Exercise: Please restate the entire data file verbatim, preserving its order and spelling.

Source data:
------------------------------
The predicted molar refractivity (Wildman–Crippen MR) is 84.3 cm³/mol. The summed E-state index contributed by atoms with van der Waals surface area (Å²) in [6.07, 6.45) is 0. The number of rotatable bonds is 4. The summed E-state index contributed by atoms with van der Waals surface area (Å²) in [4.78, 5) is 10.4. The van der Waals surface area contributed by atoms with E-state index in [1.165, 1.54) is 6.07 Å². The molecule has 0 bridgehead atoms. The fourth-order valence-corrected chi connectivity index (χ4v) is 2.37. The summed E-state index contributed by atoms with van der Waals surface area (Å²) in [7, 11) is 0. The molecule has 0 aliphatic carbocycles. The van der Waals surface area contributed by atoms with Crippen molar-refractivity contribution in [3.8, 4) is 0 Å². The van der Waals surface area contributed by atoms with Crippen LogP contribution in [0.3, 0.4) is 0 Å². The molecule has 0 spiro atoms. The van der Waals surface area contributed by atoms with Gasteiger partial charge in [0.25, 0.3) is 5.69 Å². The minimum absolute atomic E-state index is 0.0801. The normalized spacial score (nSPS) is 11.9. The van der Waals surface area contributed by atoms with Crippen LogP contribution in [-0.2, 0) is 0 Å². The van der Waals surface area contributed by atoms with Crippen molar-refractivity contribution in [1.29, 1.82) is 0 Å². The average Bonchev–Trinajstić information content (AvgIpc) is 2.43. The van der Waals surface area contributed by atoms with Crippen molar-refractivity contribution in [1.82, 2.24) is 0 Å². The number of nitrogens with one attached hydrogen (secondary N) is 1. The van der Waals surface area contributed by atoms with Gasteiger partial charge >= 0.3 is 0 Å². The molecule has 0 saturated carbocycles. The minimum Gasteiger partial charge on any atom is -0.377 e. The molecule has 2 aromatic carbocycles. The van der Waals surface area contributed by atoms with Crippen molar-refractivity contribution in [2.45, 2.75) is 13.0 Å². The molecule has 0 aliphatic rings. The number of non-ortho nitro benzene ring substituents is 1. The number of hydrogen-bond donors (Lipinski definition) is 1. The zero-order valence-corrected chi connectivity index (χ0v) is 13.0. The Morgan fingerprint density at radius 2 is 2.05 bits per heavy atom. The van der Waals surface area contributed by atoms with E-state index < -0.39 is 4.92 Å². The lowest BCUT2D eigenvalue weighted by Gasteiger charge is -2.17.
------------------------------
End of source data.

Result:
The predicted molar refractivity (Wildman–Crippen MR) is 84.3 cm³/mol. The summed E-state index contributed by atoms with van der Waals surface area (Å²) in [6.07, 6.45) is 0. The number of rotatable bonds is 4. The summed E-state index contributed by atoms with van der Waals surface area (Å²) in [4.78, 5) is 10.4. The van der Waals surface area contributed by atoms with E-state index in [1.165, 1.54) is 6.07 Å². The molecule has 0 bridgehead atoms. The fourth-order valence-corrected chi connectivity index (χ4v) is 2.37. The summed E-state index contributed by atoms with van der Waals surface area (Å²) in [7, 11) is 0. The molecule has 0 aliphatic carbocycles. The van der Waals surface area contributed by atoms with Crippen molar-refractivity contribution in [3.8, 4) is 0 Å². The van der Waals surface area contributed by atoms with Crippen LogP contribution in [0.3, 0.4) is 0 Å². The molecule has 0 spiro atoms. The van der Waals surface area contributed by atoms with Gasteiger partial charge in [0.25, 0.3) is 5.69 Å². The minimum absolute atomic E-state index is 0.0801. The normalized spacial score (nSPS) is 11.9. The van der Waals surface area contributed by atoms with Crippen LogP contribution in [-0.2, 0) is 0 Å². The van der Waals surface area contributed by atoms with Crippen molar-refractivity contribution in [1.29, 1.82) is 0 Å². The average Bonchev–Trinajstić information content (AvgIpc) is 2.43. The van der Waals surface area contributed by atoms with Crippen molar-refractivity contribution in [1.82, 2.24) is 0 Å². The number of nitrogens with one attached hydrogen (secondary N) is 1. The van der Waals surface area contributed by atoms with Gasteiger partial charge >= 0.3 is 0 Å². The molecule has 0 saturated carbocycles. The minimum Gasteiger partial charge on any atom is -0.377 e. The molecule has 2 aromatic carbocycles. The van der Waals surface area contributed by atoms with Crippen molar-refractivity contribution in [2.45, 2.75) is 13.0 Å². The molecule has 0 aliphatic rings. The number of non-ortho nitro benzene ring substituents is 1. The number of hydrogen-bond donors (Lipinski definition) is 1. The zero-order valence-corrected chi connectivity index (χ0v) is 13.0. The Morgan fingerprint density at radius 2 is 2.05 bits per heavy atom. The van der Waals surface area contributed by atoms with E-state index < -0.39 is 4.92 Å². The lowest BCUT2D eigenvalue weighted by Gasteiger charge is -2.17.